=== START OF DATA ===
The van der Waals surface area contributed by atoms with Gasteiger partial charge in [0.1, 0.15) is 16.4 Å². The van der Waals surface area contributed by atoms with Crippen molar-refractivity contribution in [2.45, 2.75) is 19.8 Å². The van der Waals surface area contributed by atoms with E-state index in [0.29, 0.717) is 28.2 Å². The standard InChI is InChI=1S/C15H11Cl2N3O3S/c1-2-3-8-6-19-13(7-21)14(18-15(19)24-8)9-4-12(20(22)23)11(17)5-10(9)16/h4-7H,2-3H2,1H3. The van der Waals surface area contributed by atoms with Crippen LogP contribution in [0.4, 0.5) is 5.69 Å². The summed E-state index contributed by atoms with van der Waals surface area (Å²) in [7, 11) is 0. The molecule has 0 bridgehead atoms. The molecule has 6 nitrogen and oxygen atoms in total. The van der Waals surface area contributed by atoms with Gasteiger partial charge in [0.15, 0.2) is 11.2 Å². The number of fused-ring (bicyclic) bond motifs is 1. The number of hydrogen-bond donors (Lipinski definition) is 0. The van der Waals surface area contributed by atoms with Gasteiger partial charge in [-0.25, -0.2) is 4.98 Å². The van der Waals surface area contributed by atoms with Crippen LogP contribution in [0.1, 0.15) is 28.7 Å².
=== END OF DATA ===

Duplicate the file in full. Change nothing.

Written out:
The van der Waals surface area contributed by atoms with Gasteiger partial charge in [0.1, 0.15) is 16.4 Å². The van der Waals surface area contributed by atoms with Crippen molar-refractivity contribution in [2.45, 2.75) is 19.8 Å². The van der Waals surface area contributed by atoms with E-state index in [0.29, 0.717) is 28.2 Å². The standard InChI is InChI=1S/C15H11Cl2N3O3S/c1-2-3-8-6-19-13(7-21)14(18-15(19)24-8)9-4-12(20(22)23)11(17)5-10(9)16/h4-7H,2-3H2,1H3. The van der Waals surface area contributed by atoms with Crippen LogP contribution in [0.4, 0.5) is 5.69 Å². The summed E-state index contributed by atoms with van der Waals surface area (Å²) in [7, 11) is 0. The molecule has 0 bridgehead atoms. The molecule has 6 nitrogen and oxygen atoms in total. The van der Waals surface area contributed by atoms with Gasteiger partial charge in [0.15, 0.2) is 11.2 Å². The number of fused-ring (bicyclic) bond motifs is 1. The number of hydrogen-bond donors (Lipinski definition) is 0. The van der Waals surface area contributed by atoms with Gasteiger partial charge in [-0.25, -0.2) is 4.98 Å². The van der Waals surface area contributed by atoms with Crippen LogP contribution in [0.1, 0.15) is 28.7 Å².